Plug holes in sharing of data on air risks

Plug holes in sharing of data on air risks
Two aircraft carrying the remains of some of the 298 passengers who died on Flight MH17 touched down at an airport in the Dutch city of Eindhoven on Wednesday, as next-of-kin and Dutch and foreign officials looked on.

The MH17 tragedy has shown the need for a better and more accurate system that can warn airlines of the dangers in the skies.

SINGAPORE Airlines and other carriers that used to fly over Ukraine before a Malaysia Airlines jet was blown out of the skies a week ago have come under fire, accused of knowingly putting passengers at risk.

But aviation experts say it is unfair to blame just the carriers when, in fact, it is the entire global aviation community that should shoulder the responsibility for not plugging the holes that clearly exist in the current system.

Malaysia Airlines Flight MH17 was flying from Amsterdam, the capital of the Netherlands, to Kuala Lumpur last Thursday when it was shot down in an apparent missile strike while crossing over eastern Ukraine, where pro-Russian rebels are fighting government forces.

All 298 passengers and crew on board died.

Following the crash, travellers were shocked to learn that in the week just before that, many carriers, including SIA, Germany's Lufthansa and Air India, had collectively operated hundreds of flights over the same area.

At least two flights - flown by SIA and Air India - are believed to have been within 25km of the Malaysian jet when it was blown up.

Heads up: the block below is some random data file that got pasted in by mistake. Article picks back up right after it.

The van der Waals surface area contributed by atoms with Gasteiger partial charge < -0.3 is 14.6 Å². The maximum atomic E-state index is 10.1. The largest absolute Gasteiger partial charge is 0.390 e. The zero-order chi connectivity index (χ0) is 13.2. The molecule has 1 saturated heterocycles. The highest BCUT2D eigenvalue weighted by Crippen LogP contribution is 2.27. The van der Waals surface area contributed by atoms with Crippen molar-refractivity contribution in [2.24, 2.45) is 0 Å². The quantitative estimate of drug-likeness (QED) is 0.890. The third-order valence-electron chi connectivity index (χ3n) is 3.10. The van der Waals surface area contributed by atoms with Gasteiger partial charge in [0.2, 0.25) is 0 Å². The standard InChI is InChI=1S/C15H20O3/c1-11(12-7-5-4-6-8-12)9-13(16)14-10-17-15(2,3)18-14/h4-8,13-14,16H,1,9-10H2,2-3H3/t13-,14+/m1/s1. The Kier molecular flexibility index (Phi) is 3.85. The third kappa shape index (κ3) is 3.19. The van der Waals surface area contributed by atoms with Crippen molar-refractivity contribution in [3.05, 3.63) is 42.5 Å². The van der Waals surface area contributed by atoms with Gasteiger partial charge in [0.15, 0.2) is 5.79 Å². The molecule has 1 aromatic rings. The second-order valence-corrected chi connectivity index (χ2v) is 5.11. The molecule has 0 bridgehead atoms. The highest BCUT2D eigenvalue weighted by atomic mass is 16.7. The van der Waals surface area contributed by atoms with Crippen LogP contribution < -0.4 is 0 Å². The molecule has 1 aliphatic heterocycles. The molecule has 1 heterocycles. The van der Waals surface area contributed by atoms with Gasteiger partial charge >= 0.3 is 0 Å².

Netizens took to social media and readers also turned to The Straits Times Forum Page to lash out at SIA and the other airlines.

Why were they flying over what is clearly a conflict zone? It did not help that a few other carriers, including South Korea's airlines, decided months ago to avoid Ukraine's airspace even before the incident.

It is unacceptable, especially for a premium carrier like SIA, to be so lax about the security of its customers, travellers and netizens said.

Surely its customers deserve better.

And even if avoiding danger zones means flying longer routes and incurring higher operating costs, so be it. It is the right thing to do.

The anger and controversy prompted a reply from SIA's senior vice-president for flight operations, Captain Gerard Yeap.

He said in a letter published in The Straits Times yesterday that decisions on the use of airspace are made based on numerous factors, such as weather, safety and security conditions, advisories from international and regional bodies, and any restrictions that may be imposed by the national authorities responsible for the safety of the airspace.

In the case of Ukraine, the particular airspace that Flight MH17 used was cleared by the national Ukrainian authority managing it.

There were other parts of the country's airspace that were closed to commercial flights, and SIA and other airlines had been avoiding these areas for many months, he said.

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